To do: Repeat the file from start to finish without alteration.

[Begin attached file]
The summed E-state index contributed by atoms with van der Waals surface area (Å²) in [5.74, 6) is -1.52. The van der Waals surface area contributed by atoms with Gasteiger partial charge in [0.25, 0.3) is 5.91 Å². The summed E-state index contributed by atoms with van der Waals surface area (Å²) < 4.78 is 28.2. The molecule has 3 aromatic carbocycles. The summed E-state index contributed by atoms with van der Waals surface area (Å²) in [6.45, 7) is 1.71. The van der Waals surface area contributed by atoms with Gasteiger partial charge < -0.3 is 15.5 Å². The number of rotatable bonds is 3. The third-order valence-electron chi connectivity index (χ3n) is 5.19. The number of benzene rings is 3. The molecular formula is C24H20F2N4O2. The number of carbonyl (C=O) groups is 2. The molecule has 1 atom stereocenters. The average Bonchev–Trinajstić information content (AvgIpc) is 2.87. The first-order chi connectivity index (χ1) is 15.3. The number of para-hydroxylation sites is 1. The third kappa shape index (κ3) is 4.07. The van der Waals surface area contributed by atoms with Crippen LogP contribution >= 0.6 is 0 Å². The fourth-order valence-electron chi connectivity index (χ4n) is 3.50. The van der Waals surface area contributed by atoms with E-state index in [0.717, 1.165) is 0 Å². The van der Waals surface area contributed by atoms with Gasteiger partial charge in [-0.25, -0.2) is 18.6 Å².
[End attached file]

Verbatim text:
The summed E-state index contributed by atoms with van der Waals surface area (Å²) in [5.74, 6) is -1.52. The van der Waals surface area contributed by atoms with Gasteiger partial charge in [0.25, 0.3) is 5.91 Å². The summed E-state index contributed by atoms with van der Waals surface area (Å²) < 4.78 is 28.2. The molecule has 3 aromatic carbocycles. The summed E-state index contributed by atoms with van der Waals surface area (Å²) in [6.45, 7) is 1.71. The van der Waals surface area contributed by atoms with Gasteiger partial charge < -0.3 is 15.5 Å². The number of rotatable bonds is 3. The third-order valence-electron chi connectivity index (χ3n) is 5.19. The number of benzene rings is 3. The molecular formula is C24H20F2N4O2. The number of carbonyl (C=O) groups is 2. The molecule has 1 atom stereocenters. The average Bonchev–Trinajstić information content (AvgIpc) is 2.87. The first-order chi connectivity index (χ1) is 15.3. The number of para-hydroxylation sites is 1. The third kappa shape index (κ3) is 4.07. The van der Waals surface area contributed by atoms with Crippen LogP contribution >= 0.6 is 0 Å². The fourth-order valence-electron chi connectivity index (χ4n) is 3.50. The van der Waals surface area contributed by atoms with E-state index in [0.717, 1.165) is 0 Å². The van der Waals surface area contributed by atoms with Gasteiger partial charge in [-0.25, -0.2) is 18.6 Å².